What's moving on Titan
Learning Strategy: Information retrieval
Topic: States of matter
On 14 January, space probe Huygens landed gently on Titan, the biggest of Saturn's known moons. One and a half hours later, stunning photos, sound recordings and other data from Huygens reached Earth, giving unprecedented insights into the nature of Titan's alien world. The venture was truly international, with the European Space Agency's probe leaving Earth aboard NASA's Cassini spacecraft seven years ago.
There are two student activities – one involves labeling a diagram to tell students on Earth about the nature of Titan. The other asks students to take the role of Titanian space explorers and use data to compare the solids, liquids and gases on Titan and Earth.
Published: 27th January 2005
Reviews & Comments: 6
Pupils will compare the properties of solids, liquids and gases and appreciate how liquids can change the shapes of solids through weathering.
Try the activity
You will need Acrobat Reader installed to open the activity sheets.
Curriculum link11 – 14 (KS3)
· Particle model of solids, liquids and gases [QCA Unit 7G] - describe and explain observations, using the particle model
Running the activity
Suggested time: 30 minutes. This could be shortened to 15 minutes if students write the newspaper reports at home.
Starter activity: If possible, project page 1 as students enter the class. Ask them to discuss the questions. This page has pictures of Huygens' landing and Titan's surface. The answers to the questions are on page 2, but students can guess at all but the italicized words:
· river-delta carved out by methane rain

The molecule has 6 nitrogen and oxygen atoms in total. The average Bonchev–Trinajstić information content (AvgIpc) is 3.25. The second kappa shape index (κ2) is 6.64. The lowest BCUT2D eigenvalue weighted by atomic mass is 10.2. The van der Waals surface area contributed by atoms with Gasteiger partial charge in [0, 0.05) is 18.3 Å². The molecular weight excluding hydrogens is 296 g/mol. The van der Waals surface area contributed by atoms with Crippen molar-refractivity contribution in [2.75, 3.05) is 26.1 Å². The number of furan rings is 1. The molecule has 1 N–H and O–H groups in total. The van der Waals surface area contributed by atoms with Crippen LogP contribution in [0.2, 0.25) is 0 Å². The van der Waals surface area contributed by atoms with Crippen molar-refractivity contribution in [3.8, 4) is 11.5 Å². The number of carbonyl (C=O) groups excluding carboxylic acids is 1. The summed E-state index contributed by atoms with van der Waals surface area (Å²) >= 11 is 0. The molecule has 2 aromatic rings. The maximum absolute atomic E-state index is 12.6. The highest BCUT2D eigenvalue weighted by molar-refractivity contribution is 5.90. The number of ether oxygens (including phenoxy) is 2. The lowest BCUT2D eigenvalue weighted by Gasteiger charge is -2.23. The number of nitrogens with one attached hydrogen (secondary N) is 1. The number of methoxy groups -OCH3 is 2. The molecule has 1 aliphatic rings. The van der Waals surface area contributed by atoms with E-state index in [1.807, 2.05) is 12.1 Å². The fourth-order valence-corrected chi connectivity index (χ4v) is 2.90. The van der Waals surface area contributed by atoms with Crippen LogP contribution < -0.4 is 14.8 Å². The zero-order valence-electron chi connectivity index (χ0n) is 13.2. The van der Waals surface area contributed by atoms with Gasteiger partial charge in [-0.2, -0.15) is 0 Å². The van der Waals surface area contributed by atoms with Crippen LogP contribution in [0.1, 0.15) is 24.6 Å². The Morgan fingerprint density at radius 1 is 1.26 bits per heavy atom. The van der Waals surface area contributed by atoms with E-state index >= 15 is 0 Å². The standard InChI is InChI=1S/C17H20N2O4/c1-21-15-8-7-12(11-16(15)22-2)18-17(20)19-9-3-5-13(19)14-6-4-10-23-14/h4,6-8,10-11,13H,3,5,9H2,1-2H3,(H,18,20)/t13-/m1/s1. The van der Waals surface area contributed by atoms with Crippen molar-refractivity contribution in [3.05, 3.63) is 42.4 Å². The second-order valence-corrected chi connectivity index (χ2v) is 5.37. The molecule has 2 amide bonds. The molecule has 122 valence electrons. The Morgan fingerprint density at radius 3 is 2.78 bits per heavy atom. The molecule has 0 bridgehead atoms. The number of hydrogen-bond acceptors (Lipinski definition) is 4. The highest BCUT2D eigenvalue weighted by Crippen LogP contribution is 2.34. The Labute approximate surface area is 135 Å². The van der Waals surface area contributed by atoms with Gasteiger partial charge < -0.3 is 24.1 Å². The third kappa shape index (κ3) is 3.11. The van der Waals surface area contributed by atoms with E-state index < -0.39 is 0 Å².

· ice pebbles smoothed out by abrasion with liquid methane
· sound of the probe passing through Titan's atmosphere (like wind)
Main activity: Give a copy of page 2 to each group of students. Set the task – students read the article and use the information to label the diagrams.
Next, students can tackle the task on page 3. They take the role of space explorers from Titan, and use data to write a report on differences between Earth and Titan. To meet the curriculum objective, it is vital for students to focus on the states of methane and water on Earth and on Titan. The boiling point of methane is -164°C and its melting point is -182°C.
For the plenary, ask students to present their reports. Others can give (constructive!) comments.
- NASA / Jet Propulsion Laboratory
- This is a detailed and exciting website, which includes pages specially for schools.
- European Space Agency
- This website includes a great deal of exciting information and some excellent images.
- BBC news
- This is an accessible report of the Huygens mission and includes excellent animations, graphics and links to other sites.
Reviews & Comments
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